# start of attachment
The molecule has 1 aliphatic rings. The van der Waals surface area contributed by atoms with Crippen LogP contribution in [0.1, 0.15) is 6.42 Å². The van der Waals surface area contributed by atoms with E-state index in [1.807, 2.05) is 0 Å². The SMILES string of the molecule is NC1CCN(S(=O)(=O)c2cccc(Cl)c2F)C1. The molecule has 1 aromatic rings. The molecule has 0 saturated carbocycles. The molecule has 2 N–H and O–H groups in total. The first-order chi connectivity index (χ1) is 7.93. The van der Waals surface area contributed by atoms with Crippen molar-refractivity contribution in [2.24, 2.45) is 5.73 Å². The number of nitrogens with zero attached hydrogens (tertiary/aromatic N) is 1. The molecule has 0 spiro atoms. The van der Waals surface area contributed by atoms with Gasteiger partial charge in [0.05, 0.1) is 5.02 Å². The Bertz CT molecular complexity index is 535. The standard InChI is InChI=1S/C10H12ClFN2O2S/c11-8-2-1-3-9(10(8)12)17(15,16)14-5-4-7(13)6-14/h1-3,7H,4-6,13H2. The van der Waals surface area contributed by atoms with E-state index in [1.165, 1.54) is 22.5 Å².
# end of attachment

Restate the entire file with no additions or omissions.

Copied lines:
The molecule has 1 aliphatic rings. The van der Waals surface area contributed by atoms with Crippen LogP contribution in [0.1, 0.15) is 6.42 Å². The van der Waals surface area contributed by atoms with E-state index in [1.807, 2.05) is 0 Å². The SMILES string of the molecule is NC1CCN(S(=O)(=O)c2cccc(Cl)c2F)C1. The molecule has 1 aromatic rings. The molecule has 0 saturated carbocycles. The molecule has 2 N–H and O–H groups in total. The first-order chi connectivity index (χ1) is 7.93. The van der Waals surface area contributed by atoms with Crippen molar-refractivity contribution in [2.24, 2.45) is 5.73 Å². The number of nitrogens with zero attached hydrogens (tertiary/aromatic N) is 1. The molecule has 0 spiro atoms. The van der Waals surface area contributed by atoms with Gasteiger partial charge in [0.05, 0.1) is 5.02 Å². The Bertz CT molecular complexity index is 535. The standard InChI is InChI=1S/C10H12ClFN2O2S/c11-8-2-1-3-9(10(8)12)17(15,16)14-5-4-7(13)6-14/h1-3,7H,4-6,13H2. The van der Waals surface area contributed by atoms with E-state index in [1.165, 1.54) is 22.5 Å².